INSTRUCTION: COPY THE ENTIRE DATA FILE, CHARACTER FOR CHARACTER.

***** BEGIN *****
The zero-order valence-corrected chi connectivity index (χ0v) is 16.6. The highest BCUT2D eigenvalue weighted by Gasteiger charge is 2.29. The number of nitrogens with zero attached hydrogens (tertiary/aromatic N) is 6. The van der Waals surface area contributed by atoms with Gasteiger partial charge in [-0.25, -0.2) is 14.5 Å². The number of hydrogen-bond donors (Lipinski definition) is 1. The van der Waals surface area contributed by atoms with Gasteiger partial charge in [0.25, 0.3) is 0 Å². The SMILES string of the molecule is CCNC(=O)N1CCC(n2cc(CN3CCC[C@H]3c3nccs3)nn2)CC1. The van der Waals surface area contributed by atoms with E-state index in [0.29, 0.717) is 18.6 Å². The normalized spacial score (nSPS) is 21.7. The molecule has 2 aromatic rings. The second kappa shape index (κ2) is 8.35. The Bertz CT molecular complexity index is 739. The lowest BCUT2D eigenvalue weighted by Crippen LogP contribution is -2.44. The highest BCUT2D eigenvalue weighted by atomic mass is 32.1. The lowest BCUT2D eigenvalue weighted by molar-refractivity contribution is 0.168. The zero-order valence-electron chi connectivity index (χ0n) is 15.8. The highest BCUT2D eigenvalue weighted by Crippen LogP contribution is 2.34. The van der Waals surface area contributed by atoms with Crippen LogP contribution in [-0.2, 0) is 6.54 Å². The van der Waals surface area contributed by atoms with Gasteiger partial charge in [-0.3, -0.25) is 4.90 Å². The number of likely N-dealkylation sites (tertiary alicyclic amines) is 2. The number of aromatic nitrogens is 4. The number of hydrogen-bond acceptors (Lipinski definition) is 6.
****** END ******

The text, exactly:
The zero-order valence-corrected chi connectivity index (χ0v) is 16.6. The highest BCUT2D eigenvalue weighted by Gasteiger charge is 2.29. The number of nitrogens with zero attached hydrogens (tertiary/aromatic N) is 6. The van der Waals surface area contributed by atoms with Gasteiger partial charge in [-0.25, -0.2) is 14.5 Å². The number of hydrogen-bond donors (Lipinski definition) is 1. The van der Waals surface area contributed by atoms with Gasteiger partial charge in [0.25, 0.3) is 0 Å². The SMILES string of the molecule is CCNC(=O)N1CCC(n2cc(CN3CCC[C@H]3c3nccs3)nn2)CC1. The van der Waals surface area contributed by atoms with E-state index in [0.29, 0.717) is 18.6 Å². The normalized spacial score (nSPS) is 21.7. The molecule has 2 aromatic rings. The second kappa shape index (κ2) is 8.35. The Bertz CT molecular complexity index is 739. The lowest BCUT2D eigenvalue weighted by Crippen LogP contribution is -2.44. The highest BCUT2D eigenvalue weighted by atomic mass is 32.1. The lowest BCUT2D eigenvalue weighted by molar-refractivity contribution is 0.168. The zero-order valence-electron chi connectivity index (χ0n) is 15.8. The highest BCUT2D eigenvalue weighted by Crippen LogP contribution is 2.34. The van der Waals surface area contributed by atoms with Crippen LogP contribution in [-0.2, 0) is 6.54 Å². The van der Waals surface area contributed by atoms with Gasteiger partial charge in [-0.3, -0.25) is 4.90 Å². The number of likely N-dealkylation sites (tertiary alicyclic amines) is 2. The number of aromatic nitrogens is 4. The number of hydrogen-bond acceptors (Lipinski definition) is 6.